‘Above normal’ increase in dengue cases in St Vincent and the Grenadines

Health authorities in St Vincent and the Grenadines have warned against a possible outbreak of the dengue fever and urged the population to take all preventative measures to eradicate the breeding grounds of the Aedes Aegypti mosquito.

In a statement, the Ministry of Health, Wellness and the Environment said there has been an “above normal’ increase in dengue cases” and that it was “taking all necessary steps to prevent a severe outbreak of dengue fever in St Vincent and the Grenadines”.

Not typical

It said that the island on July 25 recorded 48 laboratory-confirmed cases of dengue, and that as of August 25, the cases had increased to 74.

“This increase is not typical for this period, and Vincentians are urged to take the requisite precautions to prevent further spread of the illness,” the ministry said, noting that laboratory-confirmed dengue cases for January to August 2020 “have not been confined to any particular health district.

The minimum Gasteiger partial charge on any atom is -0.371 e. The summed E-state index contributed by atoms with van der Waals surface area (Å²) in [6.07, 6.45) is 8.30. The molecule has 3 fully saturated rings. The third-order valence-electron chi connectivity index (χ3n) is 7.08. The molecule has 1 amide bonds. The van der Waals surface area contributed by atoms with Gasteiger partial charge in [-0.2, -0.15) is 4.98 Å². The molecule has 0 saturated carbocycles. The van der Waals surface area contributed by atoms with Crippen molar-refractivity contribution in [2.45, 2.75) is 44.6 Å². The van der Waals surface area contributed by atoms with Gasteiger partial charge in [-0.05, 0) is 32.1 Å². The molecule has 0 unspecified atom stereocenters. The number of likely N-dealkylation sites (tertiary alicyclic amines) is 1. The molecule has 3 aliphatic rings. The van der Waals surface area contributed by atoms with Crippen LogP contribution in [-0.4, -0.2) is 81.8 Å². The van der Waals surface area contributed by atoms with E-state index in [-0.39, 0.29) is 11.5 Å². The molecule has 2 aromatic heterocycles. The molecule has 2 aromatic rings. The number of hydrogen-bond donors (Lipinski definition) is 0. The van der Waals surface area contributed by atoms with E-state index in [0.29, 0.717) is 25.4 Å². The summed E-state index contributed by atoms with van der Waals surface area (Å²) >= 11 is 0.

“However, the majority of cases have been reported in the Pembroke Health District which includes communities between Campden Park and Barrouallie. Laboratory confirmed cases recorded to date are between the ages of six months and 86 years old.”

It said 46 of these cases have resulted in hospitalisation.

Dengue is a flu-like illness spread by the Aedes Aegypti mosquito. Symptoms of dengue usually begin four to 10 days after infection and include a high fever, headache, vomiting, muscle and joint pains, and a skin rash.

Persistent fever, vomiting, and abdominal pain or tenderness, or bleeding, are warning signs which suggest that dengue fever disease is taking a more severe course.